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Why be afraid of Sarah Palin talking at CSU Stanislaus?

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POSTED April 9, 2010 2:23 a.m.
A caller back in November 2008 who identified herself as a Democrat informed me that I was biased since the Manteca Bulletin did not  carry what she termed was “the historic” election of Barrack Obama as president on the front page.

My explanation did not matter that the Bulletin had not carried a single presidential election story on the front page for at least 20 years whether it involved a Democrat or a Republican.

She then asked my party affiliation. I told her I was registered as a Republican. She said that proved I was acting bitter like all of the other John McCain voters.

When I told her that I did not vote for McCain or Obama but for Alan Keyes, she shot back, “The American Independent guy? Then you’re a racist.”

At that point there was no sense in continuing the conversation. It was getting downright silly. The definition she offered as anyone being on the America’s Independent Party ticket being a racist was because of the late George Wallace was about as far off the mark as you could get. It was a pure Gilda Radner of Saturday Night Live fame moment.  She was confusing American Independent Party with America’s Independent Party.

Alan Keyes is brilliant with a commanding grasp of economics. And - as if it should really matter - the man happens to be black.

That incident underscores how it is getting downright impossible these days to have a serious give-and-take discussion about politics in this country.

The “open-mouth-and-unload-character-assassination-rhetoric-first” approach before even bothering to listen to the other side or engage in a reasonable discourse is getting out of hand.

Sarah Palin’s pending appearance June 25 at the California State University, Stanislaus in Turlock is a prime example. People have been hyperventilating about the choice of Palin, outraged that she commands speaker fees - which are being covered by a non-profit foundation that helps support the university - and the fact that a “liberal” speaker wasn’t invited as well.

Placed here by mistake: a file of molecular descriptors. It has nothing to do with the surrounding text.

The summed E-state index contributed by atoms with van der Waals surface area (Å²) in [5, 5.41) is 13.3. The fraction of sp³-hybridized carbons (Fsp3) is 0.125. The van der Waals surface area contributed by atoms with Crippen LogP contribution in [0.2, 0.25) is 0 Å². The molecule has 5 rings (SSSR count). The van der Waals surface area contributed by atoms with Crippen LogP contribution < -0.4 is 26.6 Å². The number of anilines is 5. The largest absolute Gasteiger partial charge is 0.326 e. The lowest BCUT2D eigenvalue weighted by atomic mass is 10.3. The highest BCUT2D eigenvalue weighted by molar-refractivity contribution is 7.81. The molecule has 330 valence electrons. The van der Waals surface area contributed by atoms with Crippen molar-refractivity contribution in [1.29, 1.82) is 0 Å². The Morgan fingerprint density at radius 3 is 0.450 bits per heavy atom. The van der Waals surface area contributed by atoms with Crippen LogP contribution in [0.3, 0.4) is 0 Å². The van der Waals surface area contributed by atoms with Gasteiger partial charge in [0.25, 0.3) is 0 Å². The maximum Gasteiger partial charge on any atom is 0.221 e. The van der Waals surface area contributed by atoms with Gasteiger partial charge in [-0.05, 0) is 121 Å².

Painting Palin as a wacko serves no purpose except to fan the flames of animosity and to make those professors who are joining in the howling seem to be judgmental and closed minded which isn’t exactly what you expect at a higher institution of learning.

Palin isn’t an idiot. Like her or not, she is a high profile figure in a political movement. Her views are just as legitimate to espouse as those by Angela Davis who definitely has been allowed access to podiums at state university campuses even after she twice ran as vice president of the United States on the Communist Party USA ticket.

Should Angela Davis have been barred from speaking at public universities? Absolutely not. Nor, for that matter, should be Palin.

One does not have to embrace someone’s ideas or viewpoints in order to let them speak. Actually, you might be able to learn a thing or two by listening to people you disagree with whether it is Angela Davis or Sarah Palin.

To put it politely, I’m not wild about Palin nor would I pay $500 to go hear her talk. That, however, isn’t the point. To try and silence someone by throwing a temper tantrum and magnifying their flubs is juvenile at best.

Obama - whether you like it or not - is the president and deserves respect as such.

Palin - whether you like her or not - is a legitimate political figure just as Angela Davis.

There are those who didn’t want to see Palin as vice president and view her as dangerous just as there were those who didn’t want to see Davis as vice president and viewed her as dangerous.

Palin’s detractors think it is an act against the people of California for a non-profit foundation not controlled by the state to pay Palin’s fees to be the keynote speaker at a fundraiser at CSU Stanislaus. Davis, on the other hand, gets paid by state taxpayers to teach at the University of California at Santa Cruz as part of the History of Consciousness Department.

It might not hurt if everyone took a collective breath and listened for a change instead of joining in the pack attacks.

It never hurts to listen unless, of course, you are afraid of hearing different ideas.
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